This fall a new California law went into effect that requires all public high schools to begin classes no earlier than 8:30 a.m. and all middle schools to start no earlier than 8 a.m.

Though policymakers had calculated that this law (Senate Bill 328, passed in 2019) would promote a better sleep schedule in students, and therefore better results in school, the consequences could have a greater negative impact than its intended positive results.

Who is to say that starting schools later will not just give teens another reason to stay up later? The workload will remain the same.

Whether homework is completed sooner or later, it will take the same amount of time for students to complete their homework, now merely be done at a different time of day. Is this lightening a student’s workload? In my opinion, absolutely not.

Having experienced a global pandemic on top of this modern era of social media, today’s high school students have seen a lighter workload than a couple of years ago.

As a freshman three years ago, for example, I received packets from my AP Human Geography course which required me to read through my entire textbook to find the answers. I would sit for hours on a kitchen stool, reading and doing a lot of homework every week.

Two years later, I talked to other students taking the same class, and all they had to do for the same class was copy down a slideshow presentation, and they were complaining about how hard that was!

One student told me that she would eat dinner, watch a TV show, scroll on TikTok, and right when the clock would hit 10 p.m. she would remember that she would have homework in the first place! Yet it is not just this student in particular. She is one of many similar students doing and saying the same thing.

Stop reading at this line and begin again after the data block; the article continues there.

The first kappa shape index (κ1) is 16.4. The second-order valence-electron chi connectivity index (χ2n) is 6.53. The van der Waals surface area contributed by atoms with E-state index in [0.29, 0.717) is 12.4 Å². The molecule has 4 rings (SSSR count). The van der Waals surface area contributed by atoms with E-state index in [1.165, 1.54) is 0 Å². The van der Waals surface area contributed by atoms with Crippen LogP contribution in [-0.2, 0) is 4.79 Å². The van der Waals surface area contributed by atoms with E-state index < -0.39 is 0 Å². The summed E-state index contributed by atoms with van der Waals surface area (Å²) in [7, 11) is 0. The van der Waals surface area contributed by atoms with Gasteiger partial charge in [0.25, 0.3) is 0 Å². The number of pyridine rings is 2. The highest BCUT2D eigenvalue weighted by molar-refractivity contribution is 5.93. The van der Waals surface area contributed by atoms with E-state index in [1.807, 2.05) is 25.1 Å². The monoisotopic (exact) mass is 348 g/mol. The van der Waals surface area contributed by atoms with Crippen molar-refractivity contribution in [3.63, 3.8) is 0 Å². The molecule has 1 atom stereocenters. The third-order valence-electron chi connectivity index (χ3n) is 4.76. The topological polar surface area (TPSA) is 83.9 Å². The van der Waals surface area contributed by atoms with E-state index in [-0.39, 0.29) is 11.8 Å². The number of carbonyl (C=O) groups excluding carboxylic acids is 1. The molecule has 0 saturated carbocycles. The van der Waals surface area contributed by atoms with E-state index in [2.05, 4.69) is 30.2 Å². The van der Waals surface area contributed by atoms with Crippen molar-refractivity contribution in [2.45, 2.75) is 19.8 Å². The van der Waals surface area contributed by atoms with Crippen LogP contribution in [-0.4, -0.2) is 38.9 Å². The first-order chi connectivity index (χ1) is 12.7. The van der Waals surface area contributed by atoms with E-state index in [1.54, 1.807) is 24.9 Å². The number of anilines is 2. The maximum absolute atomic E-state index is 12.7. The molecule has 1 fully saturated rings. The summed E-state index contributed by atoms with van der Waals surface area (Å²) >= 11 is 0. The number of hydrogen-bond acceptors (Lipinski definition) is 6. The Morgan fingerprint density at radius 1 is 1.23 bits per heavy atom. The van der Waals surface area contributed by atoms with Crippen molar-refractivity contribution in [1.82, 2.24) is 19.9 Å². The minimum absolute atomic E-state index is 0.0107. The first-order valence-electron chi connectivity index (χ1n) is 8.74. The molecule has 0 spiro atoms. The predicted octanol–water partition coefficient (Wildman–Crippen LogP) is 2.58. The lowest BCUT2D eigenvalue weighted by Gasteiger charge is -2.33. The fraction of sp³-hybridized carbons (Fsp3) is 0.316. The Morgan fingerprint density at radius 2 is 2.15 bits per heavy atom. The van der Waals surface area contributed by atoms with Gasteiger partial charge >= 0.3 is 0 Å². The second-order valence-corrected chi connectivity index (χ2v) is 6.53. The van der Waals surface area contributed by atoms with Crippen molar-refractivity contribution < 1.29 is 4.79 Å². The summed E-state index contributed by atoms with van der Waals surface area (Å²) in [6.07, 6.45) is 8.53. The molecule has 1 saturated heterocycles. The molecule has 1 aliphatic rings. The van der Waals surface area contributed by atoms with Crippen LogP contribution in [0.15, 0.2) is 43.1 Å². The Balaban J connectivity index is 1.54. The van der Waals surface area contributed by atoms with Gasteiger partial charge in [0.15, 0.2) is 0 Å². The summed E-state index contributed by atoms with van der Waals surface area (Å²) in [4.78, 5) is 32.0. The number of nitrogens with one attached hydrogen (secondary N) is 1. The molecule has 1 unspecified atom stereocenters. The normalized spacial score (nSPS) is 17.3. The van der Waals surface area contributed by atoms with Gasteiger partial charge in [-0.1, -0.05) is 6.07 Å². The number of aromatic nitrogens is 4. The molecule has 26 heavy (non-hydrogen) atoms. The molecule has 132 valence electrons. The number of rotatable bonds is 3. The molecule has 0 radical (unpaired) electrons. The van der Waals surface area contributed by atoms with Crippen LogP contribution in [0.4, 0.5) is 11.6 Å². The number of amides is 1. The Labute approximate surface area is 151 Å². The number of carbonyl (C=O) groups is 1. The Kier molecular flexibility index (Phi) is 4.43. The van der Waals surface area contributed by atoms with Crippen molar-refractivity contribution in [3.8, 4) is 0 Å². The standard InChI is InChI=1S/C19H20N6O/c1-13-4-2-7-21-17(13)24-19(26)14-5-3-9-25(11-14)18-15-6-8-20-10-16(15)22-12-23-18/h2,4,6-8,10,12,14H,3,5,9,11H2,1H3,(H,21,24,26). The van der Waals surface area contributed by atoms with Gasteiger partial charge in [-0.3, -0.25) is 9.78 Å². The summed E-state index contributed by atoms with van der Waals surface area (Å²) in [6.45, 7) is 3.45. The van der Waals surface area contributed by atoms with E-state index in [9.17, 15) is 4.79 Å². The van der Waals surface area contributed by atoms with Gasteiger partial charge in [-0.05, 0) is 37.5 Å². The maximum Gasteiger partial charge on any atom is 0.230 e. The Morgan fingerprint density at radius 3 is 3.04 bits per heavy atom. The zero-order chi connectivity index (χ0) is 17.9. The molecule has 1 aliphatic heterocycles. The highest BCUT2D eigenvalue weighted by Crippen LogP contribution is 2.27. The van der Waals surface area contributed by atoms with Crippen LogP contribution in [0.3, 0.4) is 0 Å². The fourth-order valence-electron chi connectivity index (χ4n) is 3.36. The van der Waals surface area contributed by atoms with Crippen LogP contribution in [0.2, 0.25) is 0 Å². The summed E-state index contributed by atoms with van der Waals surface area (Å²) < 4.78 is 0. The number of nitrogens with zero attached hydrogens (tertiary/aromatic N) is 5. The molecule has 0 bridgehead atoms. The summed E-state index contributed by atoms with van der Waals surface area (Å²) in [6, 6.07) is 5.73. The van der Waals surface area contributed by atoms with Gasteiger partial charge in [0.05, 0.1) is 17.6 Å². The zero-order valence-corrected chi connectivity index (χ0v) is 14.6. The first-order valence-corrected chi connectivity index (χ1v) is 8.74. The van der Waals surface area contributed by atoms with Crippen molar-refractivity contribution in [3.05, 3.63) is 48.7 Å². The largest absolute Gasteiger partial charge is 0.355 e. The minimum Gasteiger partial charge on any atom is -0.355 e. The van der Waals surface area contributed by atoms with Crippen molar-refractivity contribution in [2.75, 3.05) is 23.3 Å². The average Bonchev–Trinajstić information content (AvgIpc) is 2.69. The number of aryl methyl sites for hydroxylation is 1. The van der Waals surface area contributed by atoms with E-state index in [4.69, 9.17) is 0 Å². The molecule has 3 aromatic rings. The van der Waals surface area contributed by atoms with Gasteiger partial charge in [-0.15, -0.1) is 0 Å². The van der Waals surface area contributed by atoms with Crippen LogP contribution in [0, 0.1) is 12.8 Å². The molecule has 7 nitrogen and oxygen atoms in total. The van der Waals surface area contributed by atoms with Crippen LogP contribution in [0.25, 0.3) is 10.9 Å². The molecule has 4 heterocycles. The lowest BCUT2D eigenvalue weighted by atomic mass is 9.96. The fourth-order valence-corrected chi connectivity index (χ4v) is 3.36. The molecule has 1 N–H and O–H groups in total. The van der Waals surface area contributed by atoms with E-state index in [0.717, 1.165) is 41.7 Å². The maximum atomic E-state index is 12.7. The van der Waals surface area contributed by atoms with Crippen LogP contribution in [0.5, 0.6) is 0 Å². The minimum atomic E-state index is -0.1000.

Starting school times later only promotes watching the television later, scrolling on social media later, and doing homework later. So it could be said that the new law does the exact opposite as it was intended to do.

Now let’s talk about students who have sports. During sports season, teens usually have practice after school for a couple hours, and on gameday they have to leave during the last few periods of their classes, travel to where they will be playing and get ready to compete.

On a typical school day, a student involved in a sport will start school later, go to practice later, go home and complete homework later and go to sleep later. All which is another example of how the bill is only contradictory to its purpose of allowing students to get more sleep! 

As the days become shorter this fall, students will have to leave school earlier for their competitions, thus taking away from instructional and educational time, causing students to fall behind and perform more negatively in schools, all the while creating more work for the students to make up and lose sleep over later.

One very large factor that this bill does not seem to regard is working parents. For years, working parents were able to get their children ready for school and then go to work.